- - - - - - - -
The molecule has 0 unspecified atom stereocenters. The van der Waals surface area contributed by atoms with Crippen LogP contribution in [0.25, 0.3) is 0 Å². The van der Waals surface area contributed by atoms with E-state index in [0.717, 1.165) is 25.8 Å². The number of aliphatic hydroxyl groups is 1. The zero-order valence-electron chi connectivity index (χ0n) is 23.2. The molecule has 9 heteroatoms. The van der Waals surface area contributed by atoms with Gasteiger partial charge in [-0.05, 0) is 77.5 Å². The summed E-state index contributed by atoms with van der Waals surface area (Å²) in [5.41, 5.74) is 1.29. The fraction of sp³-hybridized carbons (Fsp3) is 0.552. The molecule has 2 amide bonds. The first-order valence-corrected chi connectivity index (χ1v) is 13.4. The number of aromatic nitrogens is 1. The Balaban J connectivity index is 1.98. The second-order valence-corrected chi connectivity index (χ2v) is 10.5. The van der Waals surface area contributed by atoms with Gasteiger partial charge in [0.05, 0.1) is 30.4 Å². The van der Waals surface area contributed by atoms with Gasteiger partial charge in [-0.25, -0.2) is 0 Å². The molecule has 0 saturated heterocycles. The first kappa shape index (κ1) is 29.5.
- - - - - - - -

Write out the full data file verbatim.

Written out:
The molecule has 0 unspecified atom stereocenters. The van der Waals surface area contributed by atoms with Crippen LogP contribution in [0.25, 0.3) is 0 Å². The van der Waals surface area contributed by atoms with E-state index in [0.717, 1.165) is 25.8 Å². The number of aliphatic hydroxyl groups is 1. The zero-order valence-electron chi connectivity index (χ0n) is 23.2. The molecule has 9 heteroatoms. The van der Waals surface area contributed by atoms with Gasteiger partial charge in [-0.05, 0) is 77.5 Å². The summed E-state index contributed by atoms with van der Waals surface area (Å²) in [5.41, 5.74) is 1.29. The fraction of sp³-hybridized carbons (Fsp3) is 0.552. The molecule has 2 amide bonds. The first-order valence-corrected chi connectivity index (χ1v) is 13.4. The number of aromatic nitrogens is 1. The Balaban J connectivity index is 1.98. The second-order valence-corrected chi connectivity index (χ2v) is 10.5. The van der Waals surface area contributed by atoms with Gasteiger partial charge in [0.05, 0.1) is 30.4 Å². The van der Waals surface area contributed by atoms with Gasteiger partial charge in [-0.25, -0.2) is 0 Å². The molecule has 0 saturated heterocycles. The first kappa shape index (κ1) is 29.5.